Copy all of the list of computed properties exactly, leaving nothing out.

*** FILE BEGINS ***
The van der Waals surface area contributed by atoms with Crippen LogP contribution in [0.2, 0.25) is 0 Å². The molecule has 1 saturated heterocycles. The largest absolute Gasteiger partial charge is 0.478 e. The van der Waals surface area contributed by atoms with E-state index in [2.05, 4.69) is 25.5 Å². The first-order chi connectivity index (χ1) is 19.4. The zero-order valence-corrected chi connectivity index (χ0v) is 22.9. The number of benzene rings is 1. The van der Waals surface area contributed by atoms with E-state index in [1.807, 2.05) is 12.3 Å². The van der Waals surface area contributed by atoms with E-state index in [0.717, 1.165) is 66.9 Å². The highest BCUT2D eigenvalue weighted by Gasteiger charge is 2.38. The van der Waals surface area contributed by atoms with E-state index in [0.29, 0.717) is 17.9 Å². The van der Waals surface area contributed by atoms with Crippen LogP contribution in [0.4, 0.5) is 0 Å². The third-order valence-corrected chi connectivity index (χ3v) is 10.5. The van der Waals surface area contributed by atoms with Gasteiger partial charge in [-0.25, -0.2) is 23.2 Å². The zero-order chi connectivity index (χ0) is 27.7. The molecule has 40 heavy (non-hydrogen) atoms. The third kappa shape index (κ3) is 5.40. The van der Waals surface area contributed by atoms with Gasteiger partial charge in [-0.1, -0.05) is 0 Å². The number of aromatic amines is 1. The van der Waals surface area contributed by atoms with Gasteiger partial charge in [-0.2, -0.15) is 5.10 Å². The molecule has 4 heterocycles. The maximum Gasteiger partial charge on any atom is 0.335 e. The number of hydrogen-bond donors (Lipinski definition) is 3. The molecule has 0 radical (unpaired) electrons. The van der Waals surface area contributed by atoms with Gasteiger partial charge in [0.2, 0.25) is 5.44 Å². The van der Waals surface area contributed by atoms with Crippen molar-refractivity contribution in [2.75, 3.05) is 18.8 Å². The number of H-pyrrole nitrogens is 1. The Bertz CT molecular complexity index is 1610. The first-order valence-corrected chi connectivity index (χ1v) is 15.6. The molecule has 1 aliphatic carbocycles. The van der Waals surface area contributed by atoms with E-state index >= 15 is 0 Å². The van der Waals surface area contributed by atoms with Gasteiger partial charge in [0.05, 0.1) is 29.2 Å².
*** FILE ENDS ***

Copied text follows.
The van der Waals surface area contributed by atoms with Crippen LogP contribution in [0.2, 0.25) is 0 Å². The molecule has 1 saturated heterocycles. The largest absolute Gasteiger partial charge is 0.478 e. The van der Waals surface area contributed by atoms with E-state index in [2.05, 4.69) is 25.5 Å². The first-order chi connectivity index (χ1) is 19.4. The zero-order valence-corrected chi connectivity index (χ0v) is 22.9. The number of benzene rings is 1. The van der Waals surface area contributed by atoms with E-state index in [1.807, 2.05) is 12.3 Å². The van der Waals surface area contributed by atoms with E-state index in [0.717, 1.165) is 66.9 Å². The highest BCUT2D eigenvalue weighted by Gasteiger charge is 2.38. The van der Waals surface area contributed by atoms with E-state index in [0.29, 0.717) is 17.9 Å². The van der Waals surface area contributed by atoms with Crippen LogP contribution in [0.4, 0.5) is 0 Å². The third-order valence-corrected chi connectivity index (χ3v) is 10.5. The van der Waals surface area contributed by atoms with Gasteiger partial charge in [-0.25, -0.2) is 23.2 Å². The zero-order chi connectivity index (χ0) is 27.7. The molecule has 40 heavy (non-hydrogen) atoms. The third kappa shape index (κ3) is 5.40. The van der Waals surface area contributed by atoms with Gasteiger partial charge in [-0.1, -0.05) is 0 Å². The number of aromatic amines is 1. The van der Waals surface area contributed by atoms with Gasteiger partial charge in [-0.2, -0.15) is 5.10 Å². The molecule has 4 heterocycles. The maximum Gasteiger partial charge on any atom is 0.335 e. The number of hydrogen-bond donors (Lipinski definition) is 3. The molecule has 0 radical (unpaired) electrons. The van der Waals surface area contributed by atoms with Gasteiger partial charge in [0.2, 0.25) is 5.44 Å². The van der Waals surface area contributed by atoms with Crippen molar-refractivity contribution in [2.75, 3.05) is 18.8 Å². The number of H-pyrrole nitrogens is 1. The Bertz CT molecular complexity index is 1610. The first-order valence-corrected chi connectivity index (χ1v) is 15.6. The molecule has 1 aliphatic carbocycles. The van der Waals surface area contributed by atoms with E-state index >= 15 is 0 Å². The van der Waals surface area contributed by atoms with Gasteiger partial charge in [0.05, 0.1) is 29.2 Å².